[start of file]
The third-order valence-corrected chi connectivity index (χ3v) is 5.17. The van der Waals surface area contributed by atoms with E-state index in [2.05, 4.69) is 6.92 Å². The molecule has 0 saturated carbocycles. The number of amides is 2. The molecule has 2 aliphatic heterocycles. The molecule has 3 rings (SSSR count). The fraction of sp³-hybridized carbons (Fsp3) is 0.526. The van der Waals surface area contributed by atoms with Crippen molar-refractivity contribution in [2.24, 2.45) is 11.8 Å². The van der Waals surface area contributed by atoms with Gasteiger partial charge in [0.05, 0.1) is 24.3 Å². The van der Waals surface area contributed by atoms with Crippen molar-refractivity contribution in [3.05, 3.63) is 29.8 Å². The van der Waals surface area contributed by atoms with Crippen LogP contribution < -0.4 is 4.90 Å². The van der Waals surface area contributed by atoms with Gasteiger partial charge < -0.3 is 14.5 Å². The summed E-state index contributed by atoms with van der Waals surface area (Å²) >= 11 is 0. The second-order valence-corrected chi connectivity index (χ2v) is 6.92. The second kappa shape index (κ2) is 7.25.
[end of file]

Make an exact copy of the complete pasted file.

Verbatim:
The third-order valence-corrected chi connectivity index (χ3v) is 5.17. The van der Waals surface area contributed by atoms with E-state index in [2.05, 4.69) is 6.92 Å². The molecule has 0 saturated carbocycles. The number of amides is 2. The molecule has 2 aliphatic heterocycles. The molecule has 3 rings (SSSR count). The fraction of sp³-hybridized carbons (Fsp3) is 0.526. The van der Waals surface area contributed by atoms with Crippen molar-refractivity contribution in [2.24, 2.45) is 11.8 Å². The van der Waals surface area contributed by atoms with Gasteiger partial charge in [0.05, 0.1) is 24.3 Å². The van der Waals surface area contributed by atoms with Crippen molar-refractivity contribution in [3.05, 3.63) is 29.8 Å². The van der Waals surface area contributed by atoms with Crippen LogP contribution < -0.4 is 4.90 Å². The van der Waals surface area contributed by atoms with Gasteiger partial charge < -0.3 is 14.5 Å². The summed E-state index contributed by atoms with van der Waals surface area (Å²) >= 11 is 0. The second-order valence-corrected chi connectivity index (χ2v) is 6.92. The second kappa shape index (κ2) is 7.25.